Designed by David Abelson and successfully funded on Kickstarter, Intelle is a two-player abstract strategy game about hacking the system. One player is the evil black hat hacker determined to infiltrate the Corporation’s system and wreak havoc. The other is the white hat hacker, the Corporation’s only line of defense, who must protect the data. Intelle is currently available direct from Fisher Heaton Games.
How to Play Intelle
The goal of the game is for players to control 3 adjacent systems. System tiles are controlled when a player gets 3 cubes (a.k.a. code blocks) in a straight line or a triangle.
- The black hat hacker places a cube anywhere except on the middle tile
- The white hat hacker must then place a cube anywhere on the tile matching the color of the space the black hat hacker played on
- This repeats with each player placing cubes on the system tiles matching the color of the previously played space
- When a player gets 3 of their cubes in a row or triangle, they mark the tile with one of their meeples. They control this system. Control cannot be lost, but cubes can stilled be played on controlled tiles.
Intelle is basically a colorful hexagonal ultimate tic-tac-toe except with more ways to win (24 compared to 8). The hacking theme makes Intelle more appealing than something bland like tic-tac-toe, but doesn’t influence the gameplay. Although, as someone who codes and watches Mr. Robot I like the theme and prefer it to a theme-less abstract game. The biggest downside for me was the possibility for ties. It deflated the fun a little bit when you realized no one was going to win.
The cube placement rule is such a clever mechanic and makes for a very interactive game. I really enjoyed how you made moves to dictate the other player’s turn. It was even possible to trap a player in a situation where a system tile only had one space left, so they didn’t even have a choice. Pretty satisfy move to control your opponent in this way. On the flip side, I will say that in most games about two thirds of the way through it can feel like there is nothing you can do to stop a loss. You can get caught in a loop. Regardless of where you place, it is eventually going to lead to the same tiles and the same inevitable result. Being on the winning side of this is great, you’ve assured your victory. Being on the losing side sucks, because there is nothing you can do to change the result at that point. This makes moves in the first third of the game more important then they seem, so don’t go placing cubes willy nilly.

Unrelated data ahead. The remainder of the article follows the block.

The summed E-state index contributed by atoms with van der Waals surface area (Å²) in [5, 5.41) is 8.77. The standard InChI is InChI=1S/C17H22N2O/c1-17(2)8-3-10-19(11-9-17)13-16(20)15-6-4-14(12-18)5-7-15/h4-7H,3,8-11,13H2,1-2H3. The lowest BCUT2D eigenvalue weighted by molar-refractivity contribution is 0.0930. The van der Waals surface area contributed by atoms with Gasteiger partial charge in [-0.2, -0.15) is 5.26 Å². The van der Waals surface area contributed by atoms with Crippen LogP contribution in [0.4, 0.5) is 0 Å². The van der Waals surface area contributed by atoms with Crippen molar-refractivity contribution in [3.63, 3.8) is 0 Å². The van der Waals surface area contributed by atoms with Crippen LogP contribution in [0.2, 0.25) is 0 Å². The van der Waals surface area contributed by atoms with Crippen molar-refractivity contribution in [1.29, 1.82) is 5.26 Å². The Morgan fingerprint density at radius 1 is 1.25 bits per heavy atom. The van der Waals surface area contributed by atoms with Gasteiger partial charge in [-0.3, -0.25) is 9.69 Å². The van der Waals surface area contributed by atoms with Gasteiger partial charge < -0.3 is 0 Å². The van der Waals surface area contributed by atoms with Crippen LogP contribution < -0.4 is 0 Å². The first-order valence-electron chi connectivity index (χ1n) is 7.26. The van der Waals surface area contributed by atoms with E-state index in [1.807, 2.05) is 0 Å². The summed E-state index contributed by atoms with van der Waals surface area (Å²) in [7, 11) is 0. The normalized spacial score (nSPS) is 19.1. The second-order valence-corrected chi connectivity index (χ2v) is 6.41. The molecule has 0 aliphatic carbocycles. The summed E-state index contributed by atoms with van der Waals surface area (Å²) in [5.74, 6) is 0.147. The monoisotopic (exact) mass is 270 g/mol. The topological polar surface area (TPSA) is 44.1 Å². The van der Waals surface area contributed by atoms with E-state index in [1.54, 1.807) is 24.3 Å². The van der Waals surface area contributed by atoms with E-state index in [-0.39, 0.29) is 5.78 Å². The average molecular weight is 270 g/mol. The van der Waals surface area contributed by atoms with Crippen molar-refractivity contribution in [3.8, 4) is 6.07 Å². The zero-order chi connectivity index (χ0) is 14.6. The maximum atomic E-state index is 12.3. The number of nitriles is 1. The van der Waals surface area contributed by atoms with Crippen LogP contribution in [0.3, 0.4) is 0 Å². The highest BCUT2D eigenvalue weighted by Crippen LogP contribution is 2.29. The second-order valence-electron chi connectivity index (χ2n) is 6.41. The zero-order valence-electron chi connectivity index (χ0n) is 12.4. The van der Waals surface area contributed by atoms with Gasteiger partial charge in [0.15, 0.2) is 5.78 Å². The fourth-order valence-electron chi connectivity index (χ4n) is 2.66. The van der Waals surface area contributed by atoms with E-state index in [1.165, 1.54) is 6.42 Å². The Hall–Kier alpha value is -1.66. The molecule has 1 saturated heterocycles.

One of the great things about Intelle is the simplicity of it. The rules can be explained and demonstrated in less than a minute, then it is straight to gameplay. Perfect for playing while you wait for more players to arrive because it has such a quick start and plays in under 20 minutes. Planning ahead and analyzing potential moves is far easier than in games like chess. You know which tiles you can send your opponent to and can easily see which tiles they could then decide to send you to. This makes it easier to pick up the strategy and be challenged by less experienced players.
Intelle boasts a simple design making it easy to plan several moves ahead and teach new players in a matter of seconds. At only two players it is a great filler game to play before everyone arrives for game night or at lunch with a coworker. The ability for all paths to lead to the same result at a certain point in the game is quite a drawback. However, considering the short playtime, most of the game is enjoyable up to the point where you realize you just lost no matter what. Intelle was able to differentiate itself from other abstract strategy games enough to make it a worthwhile addition to my collection.